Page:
In this day and age of fierce competition, especially in segments like Telco and Automobiles, Maruti Suzuki holds a staggering 45% share of the Indian passenger car market. With competitors flooding the market place, its leadership clearly indicates its knowledge of the Indian consumer’s changing wants and needs, its evolving sense of appeal, its ability to produce high-performance vehicles in multiple segments and its mastery in lean manufacturing. One would assume that Suzuki’s Japanese roots would have a significant role to play as far as cost efficient manufacturing is concerned.
’s emergence as an outsourcing
and offshoring destination led to the kick-start of a developmental revolution
in sectors such as technology, infrastructure and education. Development
sparked opportunity for both domestic and international participants and very
quickly, the empowered Indian consumer was spoilt for choice, in terms of
consumer durables and non-durables. India
Click to view ad: Maruti Suzuki Commercial
Maruti Suzuki has been rolling out one winner after another at a rapid pace. The Maruti 800’s tremendous success in the Indian market made Maruti a synonym for the compact car segment, much like Nokia in its heyday was synonymous for mobile phone.
The 800 probably outdid itself, considering that it was launched in 1983. It was the best selling car in
until 2004. Two decades of dominance not only speaks volumes of Maruti’s power as a brand but also the
conservative Indian consumer mindset. Due to limited players in the
marketplace, it was comparatively easier for Maruti (in conjunction with its Japanese venture partners) to stay
ahead of the mediocre competition and satisfy the Indian palate. India
The changing scenario of the Indian market also saw an evolution in Maruti Suzuki’s way of thinking. Recognising the changing demands and new consumer segments that it could tap into, Maruti produced a variety of vehicles, targeting each identified segment. It upped its ante not only in terms of power and performance but also design and quality. The next super-hit after the 800 was the Maruti Esteem which was a visual delight and sold by the bucket loads for an astonishing fifteen years, until phasing out in 2008. Maruti’s rugged variant, Gypsy, also enjoyed tremendous success, especially with the defence forces. Even in the year 2010, twenty-five years after its launch, Maruti Gypsy has a waiting period of over 3 months. Through the years, the Gypsy underwent enough changes and additions to maintain, if not increase demand. More recently, the Swift (coupé) and Swift dzire (sedan) are the new sensations in the small to medium segment. Despite trouble with workers at the manufacturing facilities, consumers are willing to wait for 7-8 months to get their hands on the brand new Swift (coupé).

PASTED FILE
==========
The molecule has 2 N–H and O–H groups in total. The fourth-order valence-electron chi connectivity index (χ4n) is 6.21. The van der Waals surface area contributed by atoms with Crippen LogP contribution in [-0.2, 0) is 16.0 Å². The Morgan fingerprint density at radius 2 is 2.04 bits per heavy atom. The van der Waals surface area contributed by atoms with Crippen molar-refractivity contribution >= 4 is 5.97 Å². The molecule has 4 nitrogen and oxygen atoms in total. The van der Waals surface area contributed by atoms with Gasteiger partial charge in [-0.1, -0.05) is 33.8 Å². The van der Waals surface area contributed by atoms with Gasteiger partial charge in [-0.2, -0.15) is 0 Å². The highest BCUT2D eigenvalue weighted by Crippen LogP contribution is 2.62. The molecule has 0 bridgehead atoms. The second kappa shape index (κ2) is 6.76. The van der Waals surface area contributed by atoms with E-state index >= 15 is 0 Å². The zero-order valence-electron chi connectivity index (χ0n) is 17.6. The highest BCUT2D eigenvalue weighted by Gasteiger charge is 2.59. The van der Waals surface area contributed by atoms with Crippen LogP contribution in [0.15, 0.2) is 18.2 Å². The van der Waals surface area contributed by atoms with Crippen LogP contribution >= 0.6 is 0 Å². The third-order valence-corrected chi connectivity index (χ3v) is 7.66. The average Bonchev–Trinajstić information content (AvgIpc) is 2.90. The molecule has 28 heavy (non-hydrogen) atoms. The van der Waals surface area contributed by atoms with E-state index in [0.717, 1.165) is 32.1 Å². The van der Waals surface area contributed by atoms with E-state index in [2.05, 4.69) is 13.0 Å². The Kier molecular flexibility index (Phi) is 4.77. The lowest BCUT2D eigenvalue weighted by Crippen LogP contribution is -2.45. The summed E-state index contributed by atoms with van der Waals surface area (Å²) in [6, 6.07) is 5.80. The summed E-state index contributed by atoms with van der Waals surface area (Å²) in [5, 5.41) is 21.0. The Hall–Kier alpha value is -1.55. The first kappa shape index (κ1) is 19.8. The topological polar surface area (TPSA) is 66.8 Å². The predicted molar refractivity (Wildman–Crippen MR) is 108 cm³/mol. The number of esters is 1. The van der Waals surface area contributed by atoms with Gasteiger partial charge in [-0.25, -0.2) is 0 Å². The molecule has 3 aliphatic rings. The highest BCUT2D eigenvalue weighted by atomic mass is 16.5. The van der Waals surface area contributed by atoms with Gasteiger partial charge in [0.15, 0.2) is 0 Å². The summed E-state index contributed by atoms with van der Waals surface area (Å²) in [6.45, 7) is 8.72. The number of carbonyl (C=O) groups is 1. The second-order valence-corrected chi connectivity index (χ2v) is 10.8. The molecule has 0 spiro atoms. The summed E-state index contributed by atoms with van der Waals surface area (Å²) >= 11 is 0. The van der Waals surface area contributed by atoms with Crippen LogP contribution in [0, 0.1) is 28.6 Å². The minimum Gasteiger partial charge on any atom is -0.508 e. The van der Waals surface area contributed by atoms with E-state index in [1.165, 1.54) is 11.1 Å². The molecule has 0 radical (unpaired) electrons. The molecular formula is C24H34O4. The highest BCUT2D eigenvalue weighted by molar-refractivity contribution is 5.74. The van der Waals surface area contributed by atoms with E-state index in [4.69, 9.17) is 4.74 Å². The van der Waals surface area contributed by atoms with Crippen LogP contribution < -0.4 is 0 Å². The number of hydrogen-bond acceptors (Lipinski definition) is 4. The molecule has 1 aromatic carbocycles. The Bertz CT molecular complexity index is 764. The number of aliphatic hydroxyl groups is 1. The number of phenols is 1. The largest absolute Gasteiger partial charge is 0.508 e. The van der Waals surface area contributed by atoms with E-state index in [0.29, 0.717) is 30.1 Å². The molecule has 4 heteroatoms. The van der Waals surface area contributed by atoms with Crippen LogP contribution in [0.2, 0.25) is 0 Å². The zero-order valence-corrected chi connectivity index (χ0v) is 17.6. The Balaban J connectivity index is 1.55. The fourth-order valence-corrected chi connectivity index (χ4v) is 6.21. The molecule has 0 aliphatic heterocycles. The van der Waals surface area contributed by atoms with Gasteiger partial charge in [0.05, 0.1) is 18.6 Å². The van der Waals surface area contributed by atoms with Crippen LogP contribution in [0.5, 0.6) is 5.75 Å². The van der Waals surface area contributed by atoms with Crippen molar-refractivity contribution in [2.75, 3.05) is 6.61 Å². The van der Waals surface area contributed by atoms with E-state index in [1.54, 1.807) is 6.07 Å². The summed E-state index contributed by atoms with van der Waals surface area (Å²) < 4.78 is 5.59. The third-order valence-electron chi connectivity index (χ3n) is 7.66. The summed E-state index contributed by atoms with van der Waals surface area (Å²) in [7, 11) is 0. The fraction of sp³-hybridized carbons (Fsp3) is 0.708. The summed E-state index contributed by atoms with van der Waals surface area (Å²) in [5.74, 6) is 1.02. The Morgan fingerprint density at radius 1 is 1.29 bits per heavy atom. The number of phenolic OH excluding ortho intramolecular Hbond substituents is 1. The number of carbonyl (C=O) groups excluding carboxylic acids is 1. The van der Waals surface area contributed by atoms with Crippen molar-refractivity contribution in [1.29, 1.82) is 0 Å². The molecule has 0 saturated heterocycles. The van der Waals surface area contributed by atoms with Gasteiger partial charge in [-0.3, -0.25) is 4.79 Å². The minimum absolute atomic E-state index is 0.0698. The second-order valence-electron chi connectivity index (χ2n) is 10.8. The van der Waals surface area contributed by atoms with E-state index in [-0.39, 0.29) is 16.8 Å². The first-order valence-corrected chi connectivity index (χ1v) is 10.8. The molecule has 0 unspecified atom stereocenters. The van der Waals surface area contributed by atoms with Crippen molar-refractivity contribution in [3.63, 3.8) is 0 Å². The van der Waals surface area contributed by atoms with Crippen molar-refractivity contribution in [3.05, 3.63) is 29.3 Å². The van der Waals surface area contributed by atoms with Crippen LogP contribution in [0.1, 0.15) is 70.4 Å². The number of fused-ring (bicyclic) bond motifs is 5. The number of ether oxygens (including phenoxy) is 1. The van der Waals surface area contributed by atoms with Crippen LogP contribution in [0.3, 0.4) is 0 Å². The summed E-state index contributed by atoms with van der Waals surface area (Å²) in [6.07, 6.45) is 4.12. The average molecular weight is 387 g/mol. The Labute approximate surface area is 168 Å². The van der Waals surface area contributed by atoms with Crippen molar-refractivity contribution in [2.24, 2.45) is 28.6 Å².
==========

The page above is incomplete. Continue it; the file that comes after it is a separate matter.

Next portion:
Low maintenance and convenience has been a consistent theme in Maruti Suzuki’s adverts. With widespread Sales, Distribution and Servicing networks, and locally manufactured parts, running costs are seldom a concern for the consumer.
Maruti has been cleverly playing the national and emotional cards in its ads, through the punchline “
comes home in a Maruti Suzuki.” In this
ad, it showcases a large number of its variants, as the broader theme is more
the consumer’s connect with Brand Maruti Suzuki
rather than the specific benefits of each product variant. India
Click to view ad: Maruti Suzuki Commercial
Maruti has made its mistakes as well. Kizashi, its entry vehicle in the luxury segment, failed miserably. There seem to be three clear reasons contributing to Kizashi’ downfall. (1) The car was significantly over-priced. The mid-sized sedan was fully imported, and cost nearly 50% more than what it was priced at in the
. (2) Brand Maruti Suzuki is not a luxury brand. (3)
Kizashi did not have a diesel
variant, as opposed to its competitors. Despite the luxury tag, diesel variants do attract high demand. A low-cost, low-maintenance pioneer introducing a luxury
vehicle, thus turned out to be too ambitious and too risky a move. What should be
kept in mind is that the Kizashi presented a very impressive package, despite
its price tag. With a Honda or VW logo, it would have probably sold a lot more
vehicles. Brand power (or the lack thereof) in the luxury segment is probably
what did Maruti most. US
Despite the Kizashi debacle, Maruti Suzuki has been very consistent with its core values, as mentioned on its website - customer obsession, fast, flexible and first mover, innovation and creativity and openness and learning. Openness and learning was clearly exhibited through its foray into the luxury segment, pulling the plug as soon as it anticipated a bleak future and a rapid launch of Swift v2.0, another runaway success in its ‘bread and butter’ segment.
Maruti Suzuki is a brave brand, and fortune favours the brave. It is not afraid to experiment and more often than not, it produces impressive machines backed with highly effective marketing and advertising campaigns. It might be just a few more variants away to successfully foray into the luxury segment.
Knowing Maruti Suzuki, the innovations will continue, the brand equity will further improve and it will break through into the premium segment, where bigger margins await. Maruti Suzuki has what it takes – it has desire (and the dzire) to win !!